The story of Sim Ark helps explain a problem in Cambodia that has health experts concerned: fewer Cambodian women are breastfeeding their babies.
Before giving birth to her second child, Sim Ark said she did not think much about what a workplace needed to support a new mother.
After her first child was born, she stayed at home. But now the 29-year-old works at the You Li International factory in Bavet city, in Cambodia.
第一个孩子出生后，她待在家里。但是现在，这位29岁的年轻人正在柬埔寨Bavet市的You Li International工厂工作。
"I want to have a daycare facility right in my workplace so that I can visit my baby while working," Sim Ark told VOA.
She had been working at You Li before giving birth to her son Ham Ya Oudom. After her son was born, her supervisors began calling her. Within three months she returned to work because she did not want to risk losing her job.
在生下儿子Ham Ya Oudom之前，她曾在You Li工作。她儿子出生后，她的上司开始给她打电话。在三个月内，她重返工作岗位，因为她不想冒险失去工作。
Since she was not at home during the day, Sim Ark was unable to breastfeed her newborn son. Instead the child received a breastmilk substitute, known as formula, from a bottle. At night, he changed back to breast milk unless Sim Ark worked overtime, which she said causes her milk to stop flowing.
由于白天她不在家，因此Sim Ark无法母乳喂养她刚出生的儿子。取而代之的是，孩子从瓶子里得到了母乳代用品，称为配方奶。晚上，除非Sim Ark加班，否则他会换回母乳，她说这会使她的母乳停止流动。
On average, a 10-week-old baby consumes seven containers of infant formula within a month. Each container costs about $12. Most workers in the clothing industry earn about $182 each month. Sim Ark and other workers would like to be able to breastfeed their children until they are at least 6 months old, as doctors recommend. But they do not know how to raise the issue with their employers.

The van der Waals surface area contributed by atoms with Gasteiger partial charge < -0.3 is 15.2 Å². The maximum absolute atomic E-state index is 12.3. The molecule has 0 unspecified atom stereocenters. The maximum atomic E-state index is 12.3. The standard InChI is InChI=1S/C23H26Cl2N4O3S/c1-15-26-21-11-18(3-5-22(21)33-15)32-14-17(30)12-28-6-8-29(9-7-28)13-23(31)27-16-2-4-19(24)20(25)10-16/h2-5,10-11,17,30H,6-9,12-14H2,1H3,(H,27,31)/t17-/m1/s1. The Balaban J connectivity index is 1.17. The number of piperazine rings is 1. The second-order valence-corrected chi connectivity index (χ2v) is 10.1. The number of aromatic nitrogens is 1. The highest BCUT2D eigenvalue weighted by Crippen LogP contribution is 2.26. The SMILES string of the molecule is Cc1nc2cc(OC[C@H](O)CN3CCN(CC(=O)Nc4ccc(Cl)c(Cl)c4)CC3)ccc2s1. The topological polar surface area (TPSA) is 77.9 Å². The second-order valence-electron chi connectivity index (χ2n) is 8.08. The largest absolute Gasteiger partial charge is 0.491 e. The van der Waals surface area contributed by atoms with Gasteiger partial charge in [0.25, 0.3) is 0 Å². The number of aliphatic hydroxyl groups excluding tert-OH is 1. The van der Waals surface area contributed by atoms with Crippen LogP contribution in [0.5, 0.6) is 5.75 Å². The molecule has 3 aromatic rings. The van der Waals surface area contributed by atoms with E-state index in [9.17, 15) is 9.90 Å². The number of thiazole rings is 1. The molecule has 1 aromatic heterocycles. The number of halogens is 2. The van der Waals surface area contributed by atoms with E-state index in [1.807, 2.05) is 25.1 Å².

平均而言，一个10周大的婴儿一个月内要食用7个容器的婴儿配方奶粉。每个集装箱的成本约为12美元。服装行业的大多数工人每月收入约182美元。 Sim Ark和其他工作人员希望能够按照医生的建议，给孩子哺育至少6个月大的孩子。但是他们不知道如何向雇主提出这个问题。
"I'm not sure how it (would) look like if we had [a daycare facility in a factory]. Maybe a family member could come and help [in the facility] to look after the baby," Sim Ark said, only to add, "Then nobody would be available to do the work at home."
Her return to work helps explain why the rate of breastfeeding is decreasing in Cambodia, a change that worries child development experts.
United Nations Children's Fund, or UNICEF, said government data shows that 74 percent of Cambodia's children younger than 6 months old were breastfed in 2010. By 2014, the most recent year for which information is available, that number had fallen sharply. The country went from having one of the highest rates of breastfeeding to a midlevel rate of 65 percent.
Cristian Munduate is a UNICEF representative in Cambodia. She called this change a major decrease. She also described breastfeeding as "the best practice for a child during its first 6 months of life — the first natural vaccine that a child receives."
UNICEF suggests that correct breastfeeding practices could prevent an estimated 823,000 child deaths every year worldwide. The medical publication The Lancet reports that breastfeeding improves mental development, success in school and future earning potential.
Alive & Thrive is an international effort to support mother and infant health. It released a report on the costs of not breastfeeding in Cambodia. It said three major illnesses in children and mothers could sharply rise because of the fall in breastfeeding. Diarrhea and pneumonia in children and type II diabetes in mothers are believed to be kept under control by the practice.